The sharpest weapon that can still be directed against the head of government is a vote of no confidence. At least a quarter of the members of parliament, i.e. 19 MPs, can »officially raise the proposal to dismiss the prime minister«. With a majority of all members (= half plus 1 vote), parliament can dismiss the prime minister. A new one must be appointed within 30 days (Art. 43.1). Art. 43.2. provides that if the Prime Minister is dismissed, the entire government is deemed to be dismissed with him. This provision is logical since the Prime Minister appoints and dismisses his government (Art. 39.4). The Cabinet is responsible to Parliament as a whole, which should strengthen Cabinet discipline.

Parliament has not been able to bring itself to either dispense with a vote of no confidence altogether or to establish a so-called constructive vote of no confidence, as is the case in the Federal Republic of Germany and its parliament, the Bundestag, for example: »The Bundestag can only express a vote of no confidence in the Federal Chancellor by the Bundestag electing a successor by a majority of its members and requesting the Federal President to dismiss the Federal Chancellor. The Federal President must comply with this request. There must be 48 hours between the request and the election."(32) A constructive vote of no confidence would have a disciplining effect on the MPs, who would then no longer be able to dismiss the head of government "on a whim". The vote of no confidence would presuppose a will to govern and prevent mere political destruction. There must then be an alternative capable of winning a majority. The chances of disruptive manoeuvres and government crises would then be considerably reduced. Given the instability of Mongolian governments so far, this would have been the only sensible solution.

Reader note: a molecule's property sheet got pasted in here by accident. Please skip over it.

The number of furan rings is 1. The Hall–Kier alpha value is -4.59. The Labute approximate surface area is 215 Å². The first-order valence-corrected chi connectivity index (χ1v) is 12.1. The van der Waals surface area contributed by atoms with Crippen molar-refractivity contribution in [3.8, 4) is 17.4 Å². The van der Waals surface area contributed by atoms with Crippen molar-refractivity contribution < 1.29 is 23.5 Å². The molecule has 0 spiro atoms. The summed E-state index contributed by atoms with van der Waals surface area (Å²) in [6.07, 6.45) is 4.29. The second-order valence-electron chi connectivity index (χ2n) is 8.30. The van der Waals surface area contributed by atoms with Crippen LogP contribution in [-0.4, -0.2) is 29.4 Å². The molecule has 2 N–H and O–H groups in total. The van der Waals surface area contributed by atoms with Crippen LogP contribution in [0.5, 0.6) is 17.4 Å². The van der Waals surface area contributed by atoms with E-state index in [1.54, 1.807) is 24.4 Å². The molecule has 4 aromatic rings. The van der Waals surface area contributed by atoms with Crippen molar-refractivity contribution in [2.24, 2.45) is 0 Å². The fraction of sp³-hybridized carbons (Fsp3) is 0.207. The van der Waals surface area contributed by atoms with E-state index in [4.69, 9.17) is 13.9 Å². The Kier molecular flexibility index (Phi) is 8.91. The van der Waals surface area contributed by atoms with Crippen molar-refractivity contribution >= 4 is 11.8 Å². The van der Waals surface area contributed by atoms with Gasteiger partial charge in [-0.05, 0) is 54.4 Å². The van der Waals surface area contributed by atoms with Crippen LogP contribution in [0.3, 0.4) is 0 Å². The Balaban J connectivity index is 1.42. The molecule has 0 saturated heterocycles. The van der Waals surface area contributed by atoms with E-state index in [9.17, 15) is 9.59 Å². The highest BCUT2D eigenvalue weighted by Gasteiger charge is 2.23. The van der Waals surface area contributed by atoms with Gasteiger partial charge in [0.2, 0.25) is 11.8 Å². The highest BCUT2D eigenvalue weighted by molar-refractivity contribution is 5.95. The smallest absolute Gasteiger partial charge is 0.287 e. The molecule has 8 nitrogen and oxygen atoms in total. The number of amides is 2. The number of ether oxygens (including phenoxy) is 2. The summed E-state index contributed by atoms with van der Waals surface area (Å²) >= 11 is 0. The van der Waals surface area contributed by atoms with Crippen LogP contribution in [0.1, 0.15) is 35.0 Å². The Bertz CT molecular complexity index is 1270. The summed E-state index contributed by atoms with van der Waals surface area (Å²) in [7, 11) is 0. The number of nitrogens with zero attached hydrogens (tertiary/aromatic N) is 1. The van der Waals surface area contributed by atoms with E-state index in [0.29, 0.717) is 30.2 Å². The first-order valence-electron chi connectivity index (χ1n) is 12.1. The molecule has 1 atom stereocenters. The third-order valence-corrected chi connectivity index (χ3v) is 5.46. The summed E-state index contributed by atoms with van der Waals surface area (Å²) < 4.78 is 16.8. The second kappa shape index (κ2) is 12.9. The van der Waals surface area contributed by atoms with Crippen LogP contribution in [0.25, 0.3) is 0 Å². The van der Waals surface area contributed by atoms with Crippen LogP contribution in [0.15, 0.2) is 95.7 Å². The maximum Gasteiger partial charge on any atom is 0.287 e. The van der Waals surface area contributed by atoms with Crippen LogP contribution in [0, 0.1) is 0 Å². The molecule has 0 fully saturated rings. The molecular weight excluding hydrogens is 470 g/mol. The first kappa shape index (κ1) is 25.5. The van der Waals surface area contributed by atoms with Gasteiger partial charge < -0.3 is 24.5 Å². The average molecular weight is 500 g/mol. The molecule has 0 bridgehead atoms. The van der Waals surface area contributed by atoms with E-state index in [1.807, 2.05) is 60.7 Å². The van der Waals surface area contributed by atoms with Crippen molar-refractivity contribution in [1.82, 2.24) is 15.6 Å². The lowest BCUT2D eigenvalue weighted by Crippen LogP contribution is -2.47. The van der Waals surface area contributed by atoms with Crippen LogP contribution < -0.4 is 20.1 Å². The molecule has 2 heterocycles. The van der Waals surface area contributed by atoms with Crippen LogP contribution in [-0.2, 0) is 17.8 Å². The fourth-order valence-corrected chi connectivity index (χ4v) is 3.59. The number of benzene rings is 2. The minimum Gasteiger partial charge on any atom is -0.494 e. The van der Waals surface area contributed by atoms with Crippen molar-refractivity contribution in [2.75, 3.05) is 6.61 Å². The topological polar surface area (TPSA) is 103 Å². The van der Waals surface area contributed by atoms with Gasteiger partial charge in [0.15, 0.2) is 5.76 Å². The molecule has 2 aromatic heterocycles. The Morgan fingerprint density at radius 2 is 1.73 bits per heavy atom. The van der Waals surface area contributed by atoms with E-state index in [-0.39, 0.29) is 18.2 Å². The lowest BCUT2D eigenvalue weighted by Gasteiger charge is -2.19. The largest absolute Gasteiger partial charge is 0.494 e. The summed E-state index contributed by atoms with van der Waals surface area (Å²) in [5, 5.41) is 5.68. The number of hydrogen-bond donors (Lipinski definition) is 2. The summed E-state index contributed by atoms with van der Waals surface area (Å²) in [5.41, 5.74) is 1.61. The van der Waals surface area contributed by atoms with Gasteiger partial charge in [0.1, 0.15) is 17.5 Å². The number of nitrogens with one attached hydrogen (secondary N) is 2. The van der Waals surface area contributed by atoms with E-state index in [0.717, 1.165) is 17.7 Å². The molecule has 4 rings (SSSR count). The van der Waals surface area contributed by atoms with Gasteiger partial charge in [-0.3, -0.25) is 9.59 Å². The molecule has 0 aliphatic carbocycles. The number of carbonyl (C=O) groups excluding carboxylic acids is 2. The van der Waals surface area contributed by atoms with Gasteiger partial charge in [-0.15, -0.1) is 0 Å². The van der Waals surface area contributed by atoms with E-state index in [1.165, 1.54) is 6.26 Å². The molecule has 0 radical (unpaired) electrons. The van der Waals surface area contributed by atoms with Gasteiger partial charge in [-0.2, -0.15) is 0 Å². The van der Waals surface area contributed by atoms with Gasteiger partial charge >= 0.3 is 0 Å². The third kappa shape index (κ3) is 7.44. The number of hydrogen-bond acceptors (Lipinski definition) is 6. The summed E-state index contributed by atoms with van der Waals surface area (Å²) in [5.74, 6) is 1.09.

7.1.3 Double Deel

Of the government consisting of the Prime Minister and the members of the government (= ministers), only the Prime Minister and four members of the government may now belong to the Great State Khural (Art. 39.1). This eliminates the »double deel« and an essential element of the limited separation of powers between the executive and the legislature. This provision is a step forward.

7.1.4 State of the Parties

The hurdles for founding a party have been raised substantially. Now one per cent of citizens eligible to vote is required to register as a party (Art. 19.2). With currently almost 2,115,000 eligible voters, this means 21,115 signatures. Previously, only 801 were required. According to Art. 3 of the Act on the Transitional Provisions for the Application of the Constitutional Amendments (see point 6), the new provisions will apply from 01. Jan 2028.